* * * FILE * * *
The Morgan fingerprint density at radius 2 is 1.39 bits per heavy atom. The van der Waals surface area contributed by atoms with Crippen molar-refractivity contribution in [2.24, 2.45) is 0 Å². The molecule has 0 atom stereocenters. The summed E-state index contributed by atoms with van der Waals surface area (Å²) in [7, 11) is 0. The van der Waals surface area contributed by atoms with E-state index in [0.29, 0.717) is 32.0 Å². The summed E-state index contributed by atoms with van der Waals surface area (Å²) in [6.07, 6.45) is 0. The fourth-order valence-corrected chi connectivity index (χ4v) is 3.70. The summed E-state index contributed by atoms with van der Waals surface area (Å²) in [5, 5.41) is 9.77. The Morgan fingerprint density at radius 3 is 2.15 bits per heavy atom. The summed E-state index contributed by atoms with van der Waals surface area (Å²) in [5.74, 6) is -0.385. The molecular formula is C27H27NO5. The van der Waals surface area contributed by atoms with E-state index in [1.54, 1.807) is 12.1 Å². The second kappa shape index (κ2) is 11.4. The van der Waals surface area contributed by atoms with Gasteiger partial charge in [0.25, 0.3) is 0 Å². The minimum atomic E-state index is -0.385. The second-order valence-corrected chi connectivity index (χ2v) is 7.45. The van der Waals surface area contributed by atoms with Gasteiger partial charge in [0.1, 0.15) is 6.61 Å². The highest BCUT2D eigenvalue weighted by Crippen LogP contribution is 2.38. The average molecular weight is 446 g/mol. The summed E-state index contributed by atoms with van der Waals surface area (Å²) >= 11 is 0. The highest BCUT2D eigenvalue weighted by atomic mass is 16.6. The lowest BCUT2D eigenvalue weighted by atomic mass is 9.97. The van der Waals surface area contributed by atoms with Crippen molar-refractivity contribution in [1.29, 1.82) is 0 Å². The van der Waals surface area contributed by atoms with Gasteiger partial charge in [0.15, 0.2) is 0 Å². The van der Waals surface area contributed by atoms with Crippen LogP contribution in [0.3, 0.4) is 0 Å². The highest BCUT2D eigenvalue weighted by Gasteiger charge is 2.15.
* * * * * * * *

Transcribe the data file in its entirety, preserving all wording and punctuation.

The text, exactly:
The Morgan fingerprint density at radius 2 is 1.39 bits per heavy atom. The van der Waals surface area contributed by atoms with Crippen molar-refractivity contribution in [2.24, 2.45) is 0 Å². The molecule has 0 atom stereocenters. The summed E-state index contributed by atoms with van der Waals surface area (Å²) in [7, 11) is 0. The van der Waals surface area contributed by atoms with E-state index in [0.29, 0.717) is 32.0 Å². The summed E-state index contributed by atoms with van der Waals surface area (Å²) in [6.07, 6.45) is 0. The fourth-order valence-corrected chi connectivity index (χ4v) is 3.70. The summed E-state index contributed by atoms with van der Waals surface area (Å²) in [5, 5.41) is 9.77. The Morgan fingerprint density at radius 3 is 2.15 bits per heavy atom. The summed E-state index contributed by atoms with van der Waals surface area (Å²) in [5.74, 6) is -0.385. The molecular formula is C27H27NO5. The van der Waals surface area contributed by atoms with E-state index in [1.54, 1.807) is 12.1 Å². The second kappa shape index (κ2) is 11.4. The van der Waals surface area contributed by atoms with Gasteiger partial charge in [0.25, 0.3) is 0 Å². The minimum atomic E-state index is -0.385. The second-order valence-corrected chi connectivity index (χ2v) is 7.45. The van der Waals surface area contributed by atoms with Gasteiger partial charge in [0.1, 0.15) is 6.61 Å². The highest BCUT2D eigenvalue weighted by Crippen LogP contribution is 2.38. The average molecular weight is 446 g/mol. The summed E-state index contributed by atoms with van der Waals surface area (Å²) >= 11 is 0. The highest BCUT2D eigenvalue weighted by atomic mass is 16.6. The lowest BCUT2D eigenvalue weighted by atomic mass is 9.97. The van der Waals surface area contributed by atoms with Crippen molar-refractivity contribution in [1.29, 1.82) is 0 Å². The van der Waals surface area contributed by atoms with Gasteiger partial charge in [0.15, 0.2) is 0 Å². The van der Waals surface area contributed by atoms with Crippen LogP contribution in [0.3, 0.4) is 0 Å². The highest BCUT2D eigenvalue weighted by Gasteiger charge is 2.15.